GAO Offers Tips on Improving Agency Strategic Reviews
Five years ago with the passage of the GPRA Modernization Act of 2010 (GPRAMA), Congress directed agencies to establish an annual strategic review process to track progress on strategic objectives.
As mandated by GPRAMA, the Government Accountability Office (GAO) performs periodic reviews of implementation of the law.
GAO’s most recent review, which examined the processes at the Departments of Agriculture (USDA), Education (Education), Homeland Security (DHS), and Housing and Urban Development (HUD), and the Environmental Protection Agency (EPA), and the National Aeronautics and Space Administration (NASA) resulted in the identification of seven practices agencies can employ to facilitate effective strategic reviews.
1. Establish a process for conducting strategic reviews. NASA developed a strategic review process that involved senior leaders in individual assessments and a rating of each strategic objective, a crosscutting review to identify themes and provide independent rating recommendations, and a briefing to the Chief Operating Officer to determine final ratings.
2. Clarify and clearly define measurable outcomes for each strategic objective. NASA officials defined what would constitute success in 10 years for each strategic objective and used underlying performance goals, indicators, and milestones to better plan for and understand near-term progress towards their long-term scientific outcomes.
3. Review the strategies and other factors that influence the outcomes and determine which are most important. USDA's Food and Nutrition Service developed a model showing how the output of its programs contribute to relevant near-term and long-term outcomes related to the department's objective to improve access to nutritious foods. The model also identifies external factors that could influence progress, such as food prices.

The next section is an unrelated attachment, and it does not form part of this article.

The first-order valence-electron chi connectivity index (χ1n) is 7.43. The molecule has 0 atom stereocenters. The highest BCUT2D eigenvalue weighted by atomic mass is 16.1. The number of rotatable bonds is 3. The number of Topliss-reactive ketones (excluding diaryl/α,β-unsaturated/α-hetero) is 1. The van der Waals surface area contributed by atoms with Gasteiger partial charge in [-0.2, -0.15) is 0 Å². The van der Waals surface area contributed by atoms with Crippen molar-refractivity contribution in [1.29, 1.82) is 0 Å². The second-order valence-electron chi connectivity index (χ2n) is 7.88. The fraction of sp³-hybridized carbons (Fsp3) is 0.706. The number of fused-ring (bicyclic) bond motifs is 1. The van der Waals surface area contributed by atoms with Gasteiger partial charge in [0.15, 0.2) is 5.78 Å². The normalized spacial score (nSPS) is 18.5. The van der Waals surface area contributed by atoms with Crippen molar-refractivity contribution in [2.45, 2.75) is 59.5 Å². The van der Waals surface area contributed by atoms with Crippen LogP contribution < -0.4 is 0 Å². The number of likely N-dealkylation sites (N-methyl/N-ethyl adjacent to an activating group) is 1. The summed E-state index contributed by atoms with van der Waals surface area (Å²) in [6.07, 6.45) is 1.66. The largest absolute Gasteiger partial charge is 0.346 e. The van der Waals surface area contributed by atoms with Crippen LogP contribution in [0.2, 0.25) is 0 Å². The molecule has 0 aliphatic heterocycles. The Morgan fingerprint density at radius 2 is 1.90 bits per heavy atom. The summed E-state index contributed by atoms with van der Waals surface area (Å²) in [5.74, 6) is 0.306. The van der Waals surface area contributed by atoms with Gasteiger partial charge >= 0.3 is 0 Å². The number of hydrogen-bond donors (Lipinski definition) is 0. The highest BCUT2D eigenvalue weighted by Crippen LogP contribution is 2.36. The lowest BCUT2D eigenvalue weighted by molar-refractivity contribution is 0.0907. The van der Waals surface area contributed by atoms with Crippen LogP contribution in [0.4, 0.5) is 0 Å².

4. Identify and include key stakeholders in the review. Contributors from various agencies, levels of government, and sectors may be involved in achieving an outcome. While the six agencies involved internal stakeholders in their strategic reviews, GAO did not find instances of external stakeholder involvement. In some cases, agencies took steps to incorporate external perspectives, such as HUD leveraging its existing relationship with officials at the U.S. Interagency Council on Homelessness to better understand how other federal programs are contributing to progress towards its objective to end homelessness for target populations.
5. Identify and assess evidence related to strategic objective achievement. For EPA's objective to promote sustainable and livable communities, officials developed a framework and inventory of relevant performance information, scientific studies, academic research, and program evaluations, which they then assessed and categorized by strength.
6. Assess effectiveness in achieving strategic objectives and identify actions needed to improve implementation and impact. For DHS's goal to safeguard and expedite lawful trade and travel, officials determined that sufficient progress was being made, but identified gaps in monitoring efforts, such as a lack of performance measures related to travel. DHS officials are taking steps to develop measures to address the gaps.
7. Develop a process to monitor progress on needed actions. HUD broadened its existing process for tracking progress on actions items identified at its quarterly performance reviews to also cover those from strategic reviews. HUD staff update the status of each action item regularly—planned to be biweekly following the 2015 strategic reviews.
Those leading practices are highlighted in “Managing for Results: Practices for Effective Agency Strategic Reviews,” (GAO-15-602).
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